The United States is reconsidering the level of support it provides the Syrian opposition trying to overthrow the Damascus government following increasing evidence that President Bashar al-Assad's forces have used chemical weapons.
But even before President Barack Obama and other U.S. officials acknowledged last week that some chemical weapons had been used in Syria, tensions had already been rising between Washington and the Syrian opposition groups.
Those tensions come more than two years into a bloody conflict that the U.S. and the United Nations say has killed more than 80,000 people.
Secretary of State John Kerry announced
recently that the United States will double its non-lethal military aid to Syrian rebel forces to a total of $123 million. The aid consists mainly of food, medical supplies, night-vision goggles and protective gear, but not weapons.
Prominent activist Ahmed Mouaz al-Khatib, who served for more than five months as president of the Syrian National Coalition for Revolutionary and Opposition Forces, reaffirmed his intent to resign as Coalition president.
... Syrians have always held the United States on a pedestal ... But they are seeing their families getting slaughtered without any help from the leader of the world.
Khatib first announced his resignation more than three weeks ago, claiming bitter disappointment over his repeated failure to persuade Western governments to send much-needed weapons for insurgent forces in Syria.
The Coalition’s media director, Khalid Saleh, told VOA many Syrians echo Khatib’s frustrations and focus their anger on the United States.
“When the revolution first started and Ambassador (Robert) Ford was still in Syria and he traveled to the city of Hama (for memorial services for activists), I think the people in Syria held the United States in a very high place,” Saleh said.
“But as time passed on and no weapons were provided and more and more deaths were happening - every day now we average 150 to 200 deaths - … the frustration, the anger, if I might say, is directed toward the United States because Syrians have always held the United States on a pedestal ... But they are seeing their families getting slaughtered without any help from the leader of the world,” Saleh added.
Opposition asks for surgical strikes
A Coalition statement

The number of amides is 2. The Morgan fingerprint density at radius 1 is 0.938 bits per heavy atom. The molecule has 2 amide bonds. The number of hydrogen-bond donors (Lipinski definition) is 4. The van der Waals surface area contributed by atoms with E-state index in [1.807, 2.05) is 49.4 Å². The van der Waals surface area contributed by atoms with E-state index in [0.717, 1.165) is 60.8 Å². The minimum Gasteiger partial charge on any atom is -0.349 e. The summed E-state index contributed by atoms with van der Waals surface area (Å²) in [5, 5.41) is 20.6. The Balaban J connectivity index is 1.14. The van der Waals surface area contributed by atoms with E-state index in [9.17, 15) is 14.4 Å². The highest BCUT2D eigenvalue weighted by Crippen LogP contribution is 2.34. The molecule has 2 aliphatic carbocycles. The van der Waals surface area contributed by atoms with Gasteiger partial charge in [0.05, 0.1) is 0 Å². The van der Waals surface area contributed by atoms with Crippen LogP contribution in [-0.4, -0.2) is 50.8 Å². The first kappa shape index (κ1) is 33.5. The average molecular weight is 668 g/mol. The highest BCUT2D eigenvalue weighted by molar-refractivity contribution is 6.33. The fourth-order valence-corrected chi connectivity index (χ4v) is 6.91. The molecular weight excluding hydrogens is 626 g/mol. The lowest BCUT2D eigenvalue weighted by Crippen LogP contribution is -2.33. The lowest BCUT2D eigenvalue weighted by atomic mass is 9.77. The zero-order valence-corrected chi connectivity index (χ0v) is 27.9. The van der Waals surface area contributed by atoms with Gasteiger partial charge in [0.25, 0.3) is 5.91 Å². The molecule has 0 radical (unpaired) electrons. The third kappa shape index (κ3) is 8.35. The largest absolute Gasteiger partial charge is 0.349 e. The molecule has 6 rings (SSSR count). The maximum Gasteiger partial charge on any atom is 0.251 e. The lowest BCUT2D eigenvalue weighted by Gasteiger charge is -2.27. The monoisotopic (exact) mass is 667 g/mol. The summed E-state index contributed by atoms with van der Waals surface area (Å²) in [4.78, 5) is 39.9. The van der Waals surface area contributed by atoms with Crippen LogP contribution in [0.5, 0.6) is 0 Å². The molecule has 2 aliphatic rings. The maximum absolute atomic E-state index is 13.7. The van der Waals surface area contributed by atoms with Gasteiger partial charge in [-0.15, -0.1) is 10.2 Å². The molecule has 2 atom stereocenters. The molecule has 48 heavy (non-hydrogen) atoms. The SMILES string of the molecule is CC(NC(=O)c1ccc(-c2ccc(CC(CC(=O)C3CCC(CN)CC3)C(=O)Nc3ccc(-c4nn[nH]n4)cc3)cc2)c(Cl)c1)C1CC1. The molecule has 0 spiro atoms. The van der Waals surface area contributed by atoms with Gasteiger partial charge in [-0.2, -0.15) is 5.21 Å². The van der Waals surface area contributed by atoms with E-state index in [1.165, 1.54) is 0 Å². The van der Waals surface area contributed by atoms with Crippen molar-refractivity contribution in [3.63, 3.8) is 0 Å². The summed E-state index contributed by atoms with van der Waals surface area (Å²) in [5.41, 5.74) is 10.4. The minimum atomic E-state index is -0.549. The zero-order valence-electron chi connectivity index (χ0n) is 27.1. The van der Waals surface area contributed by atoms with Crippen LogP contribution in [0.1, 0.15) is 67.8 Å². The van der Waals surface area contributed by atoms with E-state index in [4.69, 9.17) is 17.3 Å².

issued after a meeting with Kerry demanded “specific and immediate” measures to prevent the Assad regime from using chemical weapons or ballistic missiles through surgical strikes against launch locations using unmanned aerial vehicles -- drones.
The statement continues, “The technical ability to take specific action to prevent the human tragedy and suffering of innocent civilians, mostly women and children, is available … yet nothing serious has been done to put an end to such terror and criminality.”
Saleh also said that members of the Coalition who met with Kerry in Istanbul recently made informal requests for a “coalition of the willing” to execute surgical air strikes against the Syrian regime’s Scud missile bases and the presidential palace.
“We believe surgical strikes against certain military installations would inspire massive desertions,” Saleh added.
Enter the extremist element
The United States has been reluctant to send weapons to rebels in Syria, according to some U.S. officials, because of fears the weapons would wind up in the hands of extremist forces such as Jabhat al-Nusra and others jihadists linked to al-Qaida in Iraq.
I think that al-Qaida, in this case, is part of the problem, but it is not the fundamental problem.
Yet despite the increased presence of al-Qaida operatives in Syria, the United States is not likely to target Nusra fighters with drones as they have al-Qaida fighters in Yemen and Pakistan, says Michael O’Hanlon
, a national security fellow at the Brookings Institution in Washington, D.C.
“I think that al-Qaida, in this case, is part of the problem, but it is not the fundamental problem,” O'Hanlon said.
In the coming months, he added, Washington will “see more of a need to make sure that the war tilts toward the opposition, and if it doesn’t, we’ll consider … a range of things that we can do.”
“And I think arms shipments become a more plausible first step than drones,” O'Hanlon said.
No unanimity in Washington
In recent testimony
before the Senate Armed Services Committee, Secretary of State Kerry spoke in favor of cooperating with Syrian rebels. He said the U.S. works “very very closely” with the opposition coalition and other partners who are providing rebel units with lethal aid.
Committee chairman Carl Levin expressed concern that the United States is not sending a strong enough message to the Syrian president. “I believe that the time has come for the United States to intensify the military pressure on Assad.”
Yet during the same committee hearing Defense Secretary Chuck Hagel expressed caution about greater military support for rebels in Syria.
Gen. Martin E. Dempsey, the chairman of the Joints Chiefs of Staff, echoed Hagel’s concern. Dempsey, who had previously supported weapons for approved rebel forces, told the committee that the current state of the armed opposition is “actually more confusing… than it was six months ago.” Dempsey said he was no longer confident that the United States could guarantee that lethal aid would get “to the right people.”